In this paper we propose “Physics Augmented U-Net”, to enhance the resolution of undersampled structured illumination microscopy (SIM) images. Importantly, rather than learning an image translation from under-sampled low-resolution image space to the high-resolution image space, we train a U-Net-like architecture as a generative model. A latent vector corresponding to high-resolution information can then be further optimized to infer high-resolution images from the prior, through a physics-based forward model of SIM. In contrast to traditional SIM solvers that optimize over the entire 2D image, Physics Augmented U-Net optimizes a much smaller latent vector, thus resulting in lower computational complexity. Since the forward model is explicitly separated from the learned prior, Physics Augmented U-Net also works with any variation of SIM without further retraining. Compared to other adversarially-trained generative models, the proposed approach is much stable. In future work, we will implement more realistic forward models as well as extend to different SIM variations and datasets. Given its similarity to the seminal U-Net architecture, we anticipate that practitioners of microscopy can easily adapt Physics Augmented U-Net for new datasets as well as for any variation of SIM.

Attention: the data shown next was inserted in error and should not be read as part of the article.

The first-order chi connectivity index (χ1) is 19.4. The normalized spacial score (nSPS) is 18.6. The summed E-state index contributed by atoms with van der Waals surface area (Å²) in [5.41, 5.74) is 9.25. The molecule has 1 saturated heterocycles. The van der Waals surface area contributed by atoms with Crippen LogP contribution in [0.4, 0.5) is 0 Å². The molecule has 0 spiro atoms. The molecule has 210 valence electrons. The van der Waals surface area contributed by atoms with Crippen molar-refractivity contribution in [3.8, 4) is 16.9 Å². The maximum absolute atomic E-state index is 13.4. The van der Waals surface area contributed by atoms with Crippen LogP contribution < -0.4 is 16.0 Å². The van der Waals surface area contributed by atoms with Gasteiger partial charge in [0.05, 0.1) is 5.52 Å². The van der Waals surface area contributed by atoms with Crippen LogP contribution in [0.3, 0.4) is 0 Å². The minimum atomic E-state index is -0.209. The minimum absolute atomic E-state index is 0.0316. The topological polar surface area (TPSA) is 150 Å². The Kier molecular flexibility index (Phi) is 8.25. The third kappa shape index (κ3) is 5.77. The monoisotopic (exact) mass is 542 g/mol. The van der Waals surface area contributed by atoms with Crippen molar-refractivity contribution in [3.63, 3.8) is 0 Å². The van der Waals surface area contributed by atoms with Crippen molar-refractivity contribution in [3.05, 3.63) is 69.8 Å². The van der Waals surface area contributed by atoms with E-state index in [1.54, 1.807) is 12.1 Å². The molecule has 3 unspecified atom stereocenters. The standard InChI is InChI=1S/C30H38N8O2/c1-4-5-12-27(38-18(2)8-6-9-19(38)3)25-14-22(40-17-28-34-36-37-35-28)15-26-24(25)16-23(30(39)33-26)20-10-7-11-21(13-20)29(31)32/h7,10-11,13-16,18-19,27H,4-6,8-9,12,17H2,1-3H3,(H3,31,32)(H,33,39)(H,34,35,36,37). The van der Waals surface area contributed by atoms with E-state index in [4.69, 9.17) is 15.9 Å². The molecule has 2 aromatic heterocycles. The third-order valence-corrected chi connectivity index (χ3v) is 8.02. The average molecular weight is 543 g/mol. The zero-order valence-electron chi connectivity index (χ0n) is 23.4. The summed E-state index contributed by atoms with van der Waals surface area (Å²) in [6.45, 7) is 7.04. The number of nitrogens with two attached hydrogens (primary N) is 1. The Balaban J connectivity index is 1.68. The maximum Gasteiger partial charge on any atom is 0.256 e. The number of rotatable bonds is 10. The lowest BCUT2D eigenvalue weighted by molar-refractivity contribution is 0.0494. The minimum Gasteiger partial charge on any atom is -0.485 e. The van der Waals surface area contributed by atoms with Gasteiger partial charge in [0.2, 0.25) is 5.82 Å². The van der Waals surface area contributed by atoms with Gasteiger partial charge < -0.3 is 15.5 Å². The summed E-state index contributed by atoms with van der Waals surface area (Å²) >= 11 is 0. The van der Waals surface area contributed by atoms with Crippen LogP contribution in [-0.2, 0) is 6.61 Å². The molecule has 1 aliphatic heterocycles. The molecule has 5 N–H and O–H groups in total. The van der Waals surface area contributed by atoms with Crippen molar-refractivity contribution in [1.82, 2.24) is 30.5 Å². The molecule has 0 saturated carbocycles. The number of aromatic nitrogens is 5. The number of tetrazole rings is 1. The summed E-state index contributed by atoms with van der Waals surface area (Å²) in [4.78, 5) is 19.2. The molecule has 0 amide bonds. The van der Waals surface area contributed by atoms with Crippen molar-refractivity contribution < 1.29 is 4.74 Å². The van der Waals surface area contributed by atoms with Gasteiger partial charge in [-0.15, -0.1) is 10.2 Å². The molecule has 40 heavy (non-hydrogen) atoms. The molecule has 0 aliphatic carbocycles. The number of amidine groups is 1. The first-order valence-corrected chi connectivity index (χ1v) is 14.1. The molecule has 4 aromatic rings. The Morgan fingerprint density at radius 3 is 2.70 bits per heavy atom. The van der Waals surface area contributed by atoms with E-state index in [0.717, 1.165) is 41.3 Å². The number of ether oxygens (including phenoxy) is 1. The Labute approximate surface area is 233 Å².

## Supplementary Material

### 1. Qualitative Comparison Between Low Frequency Image, Gen-Prior, Phy-Aug and Ground Truth Images

. We investigated the performance of Physics Augmented U-Net on U2OS Cells dataset and the corresponding qualitative results are illustrated in Figure 6. Even with an under-determined system with *β* = 32 and *t* =4, our proposed architecture was able to yield good performance. Our modified U-Net itself was able to generate Gen-Priors with significant qualitative improvement and the inference algorithm further improved the quality by incorporating the optimal high-frequency information. The high frequency information of the image being captured efficiently is qualitatively illustrated in Figure 6.